by Michael J. Oard
A review of the popular dinosaur–bird link shows that the case for feathered dinosaurs is mixed, with some claimed ‘protofeathers’ possibly being fossilized features of the skin. Some claimed theropods did have true feathers, some even with flight feathers on their feet, but there are questions as to whether these creatures are really dinosaurs or are unique, extinct birds similar to Archaeopteryx. Furthermore, careful reassessment shows that the popular belief in the dino-to-bird transition is based on a flawed cladistics analysis.
The idea that birds evolved from dinosaurs has excited the evolutionary imagination for many years. Thomas Huxley, called Darwin’s Bulldog because of his aggressive promotion of evolution, was the first to suggest an evolutionary connection between dinosaurs and birds, an idea that remained popular in the 1800s.1 However, this idea waned in the early 1900s because paleontologists believed dinosaurs were too specialized for birds to have arisen from that line. By ‘specialized’ they meant that dinosaurs had evolved too many specific complex features for birds to have evolved from them. The avian origin from reptiles was still accepted, but the parent creature was thought by some to be a crocodile-like animal, and by others to be from the flying reptiles, the pterosaurs.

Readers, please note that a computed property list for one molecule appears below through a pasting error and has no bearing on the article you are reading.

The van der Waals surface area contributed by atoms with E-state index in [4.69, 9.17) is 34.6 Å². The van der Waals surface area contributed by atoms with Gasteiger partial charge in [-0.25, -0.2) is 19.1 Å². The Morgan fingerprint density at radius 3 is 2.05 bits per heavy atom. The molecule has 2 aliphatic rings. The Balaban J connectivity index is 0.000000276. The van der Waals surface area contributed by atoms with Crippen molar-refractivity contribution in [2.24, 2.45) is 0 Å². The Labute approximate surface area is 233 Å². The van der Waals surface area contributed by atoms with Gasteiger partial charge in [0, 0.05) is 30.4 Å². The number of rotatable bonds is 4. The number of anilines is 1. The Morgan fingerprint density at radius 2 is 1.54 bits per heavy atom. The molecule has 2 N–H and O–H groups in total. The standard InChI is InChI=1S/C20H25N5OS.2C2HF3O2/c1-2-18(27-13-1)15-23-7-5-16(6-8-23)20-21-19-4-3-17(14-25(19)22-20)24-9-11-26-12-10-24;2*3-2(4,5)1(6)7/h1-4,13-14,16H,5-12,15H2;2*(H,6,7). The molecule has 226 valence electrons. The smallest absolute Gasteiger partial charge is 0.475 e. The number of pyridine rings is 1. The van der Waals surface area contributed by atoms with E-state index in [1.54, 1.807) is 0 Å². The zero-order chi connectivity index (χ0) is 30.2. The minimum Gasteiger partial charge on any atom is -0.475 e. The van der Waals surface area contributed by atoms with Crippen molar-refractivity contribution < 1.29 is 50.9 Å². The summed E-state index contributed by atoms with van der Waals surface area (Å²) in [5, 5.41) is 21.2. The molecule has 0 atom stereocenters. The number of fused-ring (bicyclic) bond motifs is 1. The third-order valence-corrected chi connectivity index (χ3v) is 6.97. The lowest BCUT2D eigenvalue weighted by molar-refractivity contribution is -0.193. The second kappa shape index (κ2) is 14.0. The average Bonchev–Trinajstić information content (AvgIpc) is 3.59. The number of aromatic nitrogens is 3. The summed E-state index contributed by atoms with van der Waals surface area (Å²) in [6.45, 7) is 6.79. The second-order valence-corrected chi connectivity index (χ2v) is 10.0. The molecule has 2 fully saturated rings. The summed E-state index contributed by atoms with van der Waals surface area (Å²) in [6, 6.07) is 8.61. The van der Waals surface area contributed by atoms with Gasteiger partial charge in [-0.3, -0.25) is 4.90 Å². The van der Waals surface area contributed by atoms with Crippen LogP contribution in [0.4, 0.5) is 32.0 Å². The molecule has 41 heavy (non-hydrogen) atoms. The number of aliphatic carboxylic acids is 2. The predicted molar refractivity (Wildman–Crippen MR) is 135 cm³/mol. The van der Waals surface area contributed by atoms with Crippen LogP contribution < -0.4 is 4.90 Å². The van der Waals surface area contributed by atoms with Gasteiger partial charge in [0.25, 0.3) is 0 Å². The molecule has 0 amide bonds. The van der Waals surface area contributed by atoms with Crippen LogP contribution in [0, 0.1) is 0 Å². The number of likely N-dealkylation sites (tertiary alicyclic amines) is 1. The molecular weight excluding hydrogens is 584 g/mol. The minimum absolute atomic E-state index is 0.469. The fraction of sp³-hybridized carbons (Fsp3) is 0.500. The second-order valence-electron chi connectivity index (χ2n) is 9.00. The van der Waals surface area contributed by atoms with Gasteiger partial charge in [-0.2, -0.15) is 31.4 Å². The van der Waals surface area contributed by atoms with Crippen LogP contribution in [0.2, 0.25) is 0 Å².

In about 1980, the dinosaur–bird connection once again became popular. It started with the idea that dinosaurs may have been warm blooded.2 The theory has been fuelled by numerous discoveries of dinosaurs, birds, mammals, and other creatures in Liaoning Province, northeast China. Among these fossils were at least nine that paleontologists claimed were feathered theropod dinosaurs. This has been widely reported and promoted by the media and popular science journals. Even the journal Nature cited these discoveries as proof that birds evolved from dinosaurs.3 It is even suggested that some tyrannosaurids (similar to, but not quite like, T. rex) had protofeathers4,5 Museum displays are now adding feathers to dinosaurs where there is no evidence for feathers, such as the display in the Museum of the Rockies, Bozeman, Montana, showing a feathered Deinonychus attacking a duck-billed dinosaur (figure 1)….
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